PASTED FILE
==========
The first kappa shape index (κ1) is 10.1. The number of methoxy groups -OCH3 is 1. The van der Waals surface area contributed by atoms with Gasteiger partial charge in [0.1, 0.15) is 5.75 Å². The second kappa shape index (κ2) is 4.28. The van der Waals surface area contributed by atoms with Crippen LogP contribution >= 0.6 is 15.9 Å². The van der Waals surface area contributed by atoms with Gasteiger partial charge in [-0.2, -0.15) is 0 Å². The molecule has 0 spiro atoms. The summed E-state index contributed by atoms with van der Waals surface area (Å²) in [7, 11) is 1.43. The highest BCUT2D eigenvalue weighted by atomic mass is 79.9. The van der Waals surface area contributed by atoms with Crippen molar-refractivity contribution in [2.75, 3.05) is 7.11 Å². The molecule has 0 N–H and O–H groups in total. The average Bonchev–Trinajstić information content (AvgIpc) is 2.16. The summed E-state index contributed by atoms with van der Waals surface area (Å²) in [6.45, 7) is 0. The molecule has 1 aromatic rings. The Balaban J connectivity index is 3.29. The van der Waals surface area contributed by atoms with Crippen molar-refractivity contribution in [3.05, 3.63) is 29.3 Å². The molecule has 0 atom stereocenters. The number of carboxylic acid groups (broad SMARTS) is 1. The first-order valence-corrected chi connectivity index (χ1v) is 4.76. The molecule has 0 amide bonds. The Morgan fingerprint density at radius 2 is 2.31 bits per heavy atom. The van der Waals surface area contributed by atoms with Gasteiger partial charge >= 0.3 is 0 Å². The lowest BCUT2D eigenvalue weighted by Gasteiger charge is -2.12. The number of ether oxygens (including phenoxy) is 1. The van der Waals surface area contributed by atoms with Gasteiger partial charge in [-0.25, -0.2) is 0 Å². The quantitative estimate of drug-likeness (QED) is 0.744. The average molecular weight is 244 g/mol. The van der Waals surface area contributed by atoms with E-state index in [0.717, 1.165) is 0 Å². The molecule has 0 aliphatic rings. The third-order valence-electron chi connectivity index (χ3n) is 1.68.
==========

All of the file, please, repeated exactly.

The first kappa shape index (κ1) is 10.1. The number of methoxy groups -OCH3 is 1. The van der Waals surface area contributed by atoms with Gasteiger partial charge in [0.1, 0.15) is 5.75 Å². The second kappa shape index (κ2) is 4.28. The van der Waals surface area contributed by atoms with Crippen LogP contribution >= 0.6 is 15.9 Å². The van der Waals surface area contributed by atoms with Gasteiger partial charge in [-0.2, -0.15) is 0 Å². The molecule has 0 spiro atoms. The summed E-state index contributed by atoms with van der Waals surface area (Å²) in [7, 11) is 1.43. The highest BCUT2D eigenvalue weighted by atomic mass is 79.9. The van der Waals surface area contributed by atoms with Crippen molar-refractivity contribution in [2.75, 3.05) is 7.11 Å². The molecule has 0 N–H and O–H groups in total. The average Bonchev–Trinajstić information content (AvgIpc) is 2.16. The summed E-state index contributed by atoms with van der Waals surface area (Å²) in [6.45, 7) is 0. The molecule has 1 aromatic rings. The Balaban J connectivity index is 3.29. The van der Waals surface area contributed by atoms with Crippen molar-refractivity contribution in [3.05, 3.63) is 29.3 Å². The molecule has 0 atom stereocenters. The number of carboxylic acid groups (broad SMARTS) is 1. The first-order valence-corrected chi connectivity index (χ1v) is 4.76. The molecule has 0 amide bonds. The Morgan fingerprint density at radius 2 is 2.31 bits per heavy atom. The van der Waals surface area contributed by atoms with Gasteiger partial charge >= 0.3 is 0 Å². The lowest BCUT2D eigenvalue weighted by Gasteiger charge is -2.12. The number of ether oxygens (including phenoxy) is 1. The van der Waals surface area contributed by atoms with Gasteiger partial charge in [-0.25, -0.2) is 0 Å². The quantitative estimate of drug-likeness (QED) is 0.744. The average molecular weight is 244 g/mol. The van der Waals surface area contributed by atoms with E-state index in [0.717, 1.165) is 0 Å². The molecule has 0 aliphatic rings. The third-order valence-electron chi connectivity index (χ3n) is 1.68.